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Online console gaming has been thriving for over a decade now, and ostensibly it should have brought gamers from all over the world into contact with one another as competitors and co-op teammates. In practice, though, regional differences in preferred genres, aesthetics, and overall play styles have meant that Japanese and Western gamers haven’t crossed paths all that terribly often.

At least until Nintendo released Splatoon this year for the Wii U, that is. Combining the team-based shooter Western gamers have so embraced with the colorful quirkiness that their Japanese counterparts have always been fond of, Splatoon’s popularity is bridging the oceans. This is giving overseas Inklings a chance to play with gamers in Japan…or to complain about them online and devise strategies to avoid them.

Comb through tweets with the hashtags “Splatoon” and “Japanese,” and you’ll quickly spot a common sentiment.

Splatoon is far too family-friendly a game to show exploding heads, but the Fist of the North Star quote still applies.

It seems Japanese players have been steam-rolling the competition in the Nintendo hit. Of course, since Splatoon is a team-based contest, there’s a potential upside for players who find themselves surrounded by Japanese allies, but then some feel a sense of guilt for not pulling their weight.

So why are Japanese Splatoon players so tough to beat? Some think it might be because of a ridiculously high level of dedication to their craft and amount of time poured into honing it, sort of like a video game version of the rise of Japanese automakers during the 1970s, ‘80s, and ‘90s.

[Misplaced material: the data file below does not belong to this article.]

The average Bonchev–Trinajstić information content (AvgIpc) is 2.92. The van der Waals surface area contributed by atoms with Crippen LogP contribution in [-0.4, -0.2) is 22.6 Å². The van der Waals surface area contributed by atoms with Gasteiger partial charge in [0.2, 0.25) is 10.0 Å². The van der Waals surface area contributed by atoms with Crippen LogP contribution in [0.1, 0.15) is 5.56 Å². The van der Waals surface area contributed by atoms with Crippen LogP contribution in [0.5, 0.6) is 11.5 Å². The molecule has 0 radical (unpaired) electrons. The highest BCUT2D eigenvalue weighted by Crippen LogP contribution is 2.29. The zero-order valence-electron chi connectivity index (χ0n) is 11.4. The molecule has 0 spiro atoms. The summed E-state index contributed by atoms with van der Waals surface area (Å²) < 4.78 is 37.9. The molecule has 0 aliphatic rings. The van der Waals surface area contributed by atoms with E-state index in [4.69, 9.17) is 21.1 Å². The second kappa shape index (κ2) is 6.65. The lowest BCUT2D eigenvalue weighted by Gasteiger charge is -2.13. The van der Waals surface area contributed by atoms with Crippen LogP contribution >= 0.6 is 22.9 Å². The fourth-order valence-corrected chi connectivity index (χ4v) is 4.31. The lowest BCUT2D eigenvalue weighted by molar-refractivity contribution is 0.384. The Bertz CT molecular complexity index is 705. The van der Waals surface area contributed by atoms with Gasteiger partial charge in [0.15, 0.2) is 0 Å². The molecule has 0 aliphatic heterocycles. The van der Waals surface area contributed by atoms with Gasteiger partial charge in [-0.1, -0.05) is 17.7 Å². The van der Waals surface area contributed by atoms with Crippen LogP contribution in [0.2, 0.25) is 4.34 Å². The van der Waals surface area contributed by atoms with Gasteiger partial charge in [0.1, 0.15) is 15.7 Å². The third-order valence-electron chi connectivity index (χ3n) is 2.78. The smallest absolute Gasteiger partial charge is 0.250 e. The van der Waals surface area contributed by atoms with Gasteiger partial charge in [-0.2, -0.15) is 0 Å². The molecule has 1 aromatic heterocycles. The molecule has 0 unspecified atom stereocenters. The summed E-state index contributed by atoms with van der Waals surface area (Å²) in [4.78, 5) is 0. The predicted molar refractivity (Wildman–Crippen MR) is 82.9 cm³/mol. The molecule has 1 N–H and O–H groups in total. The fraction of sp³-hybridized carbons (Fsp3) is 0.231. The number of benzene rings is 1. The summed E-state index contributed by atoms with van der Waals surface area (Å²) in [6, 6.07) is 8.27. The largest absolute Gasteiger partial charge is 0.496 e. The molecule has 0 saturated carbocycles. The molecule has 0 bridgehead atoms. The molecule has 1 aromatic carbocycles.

Others, though, have cited lag issues that work out in the favor of Japanese players.

▼ Sort of like a video game version of the rise of Matrix-style “bullet time” special effects during the 1990s.

Thanks to a recent Japan-exclusive Splatoon tournament, gamers in the rest of the world got a reprieve from sharing online matches with the feared and/or reviled Japanese players. Still, that’s only a temporary solution, and some disgruntled gamers are craving a more permanent one.

It’s unlikely that Nintendo will heed the above call to ban Japanese gamers, given that such a move would entail giving the cold shoulder to the company’s home market and also put the brakes on what’s been a breakout hit with the potential to open the Japanese video game community to team-based shooters. That’s not to say there’s nothing overseas Splatoon fans can do to limit their online contact with Japanese gamers, though. Some, for example, have been taking advantage of the time difference between their countries and Japan.

But even this can backfire, depending on your personal sleep/wake/game cycle.

But really, online games are all about tossing everyone onto the same playground. As such, some Western gamers are reminding their brethren about the need for civility and not being a sore loser.

And hey, even if you’re losing games, you might be gaining the opportunity to make new friends or language skills.

Just be aware that communicating with people in Japan, just like defeating them in Splatoon, requires no small amount of effort.

▼ But trust us, Aaron, take Japanese 2. It’s totally worth it.

Source: Jin
Top image: Nintendo